Nikole Hannah-Jones is an award-winning investigative reporter who covers civil rights and racial injustice for The New York Times Magazine. Prior to joining The New York Times, Nikole worked as an investigative reporter at ProPublica in New York City, where she spent three years chronicling the way official policy created and maintains segregation in housing and schools. Before that, she reported for the largest daily newspaper in the Pacific Northwest, The Oregonian in Portland, Ore., where she covered numerous beats, including demographics, the census and county government. Nikole started her journalism career covering the majority-black Durham Public Schools for The News & Observer in Raleigh, N.C. During her three years there, she wrote extensively on issues of race, class, school resegregation and equity. Nikole is a native Iowan, a child produced by the hopes of both the Great Migration and those who migrated from foreign shores. She has also lived in Indiana, Georgia, North Carolina and Oregon. Now she is Bed-Stuy fly in Brooklyn.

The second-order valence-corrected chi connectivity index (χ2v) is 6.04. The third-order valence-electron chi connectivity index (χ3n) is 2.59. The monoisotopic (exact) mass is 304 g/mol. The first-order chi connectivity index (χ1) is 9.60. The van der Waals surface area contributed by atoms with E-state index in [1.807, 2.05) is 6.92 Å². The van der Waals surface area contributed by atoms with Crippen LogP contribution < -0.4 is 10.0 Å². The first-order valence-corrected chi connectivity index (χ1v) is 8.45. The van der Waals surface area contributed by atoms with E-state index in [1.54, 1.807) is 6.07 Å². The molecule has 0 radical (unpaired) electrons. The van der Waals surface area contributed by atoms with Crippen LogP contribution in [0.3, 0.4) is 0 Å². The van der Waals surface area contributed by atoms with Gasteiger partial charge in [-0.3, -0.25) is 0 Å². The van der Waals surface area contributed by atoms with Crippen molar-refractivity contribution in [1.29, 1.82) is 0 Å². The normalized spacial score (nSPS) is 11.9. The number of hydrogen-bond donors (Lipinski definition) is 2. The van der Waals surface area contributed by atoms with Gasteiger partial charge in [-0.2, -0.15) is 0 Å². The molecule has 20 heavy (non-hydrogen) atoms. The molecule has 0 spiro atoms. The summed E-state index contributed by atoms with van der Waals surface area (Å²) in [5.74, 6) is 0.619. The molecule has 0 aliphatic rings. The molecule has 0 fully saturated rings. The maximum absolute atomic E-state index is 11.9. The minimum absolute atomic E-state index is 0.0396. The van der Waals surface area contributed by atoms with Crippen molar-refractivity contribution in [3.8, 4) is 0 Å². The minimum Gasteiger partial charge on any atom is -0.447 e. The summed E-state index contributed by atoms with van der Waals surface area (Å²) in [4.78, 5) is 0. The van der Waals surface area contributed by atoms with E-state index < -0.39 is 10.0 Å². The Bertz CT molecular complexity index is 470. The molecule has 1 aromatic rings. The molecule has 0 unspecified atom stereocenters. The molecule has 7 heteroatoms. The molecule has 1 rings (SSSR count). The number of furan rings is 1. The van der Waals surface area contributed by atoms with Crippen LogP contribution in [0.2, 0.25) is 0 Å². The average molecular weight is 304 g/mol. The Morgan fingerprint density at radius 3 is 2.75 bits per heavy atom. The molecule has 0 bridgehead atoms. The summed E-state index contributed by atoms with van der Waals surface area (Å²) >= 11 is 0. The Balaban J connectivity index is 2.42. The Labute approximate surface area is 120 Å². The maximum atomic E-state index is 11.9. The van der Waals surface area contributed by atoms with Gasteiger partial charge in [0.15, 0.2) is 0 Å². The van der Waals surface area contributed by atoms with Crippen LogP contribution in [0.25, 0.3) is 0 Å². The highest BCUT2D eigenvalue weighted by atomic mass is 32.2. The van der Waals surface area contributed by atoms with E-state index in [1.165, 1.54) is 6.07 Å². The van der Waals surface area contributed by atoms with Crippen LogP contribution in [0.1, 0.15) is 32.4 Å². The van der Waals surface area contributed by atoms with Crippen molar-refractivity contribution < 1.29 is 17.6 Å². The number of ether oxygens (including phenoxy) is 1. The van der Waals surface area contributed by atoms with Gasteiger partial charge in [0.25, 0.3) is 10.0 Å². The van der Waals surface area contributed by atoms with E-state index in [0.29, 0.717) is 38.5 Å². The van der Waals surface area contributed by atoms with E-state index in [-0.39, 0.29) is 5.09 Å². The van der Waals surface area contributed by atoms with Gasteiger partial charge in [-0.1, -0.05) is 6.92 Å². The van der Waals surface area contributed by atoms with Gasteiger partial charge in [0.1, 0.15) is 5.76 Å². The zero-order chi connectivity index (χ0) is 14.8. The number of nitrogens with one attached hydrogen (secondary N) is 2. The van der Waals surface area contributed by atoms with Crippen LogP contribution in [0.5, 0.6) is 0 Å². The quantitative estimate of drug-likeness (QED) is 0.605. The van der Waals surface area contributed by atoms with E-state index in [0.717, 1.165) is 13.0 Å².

Panel from Democracy Summit:
“For too long, powerful people have expected the people they have mistreated and marginalized to sacrifice themselves to make things whole. The burden of working for racial justice is laid on the very people bearing the brunt of the injustice, and not the powerful people who maintain it. I say to you: I refuse.” -Source
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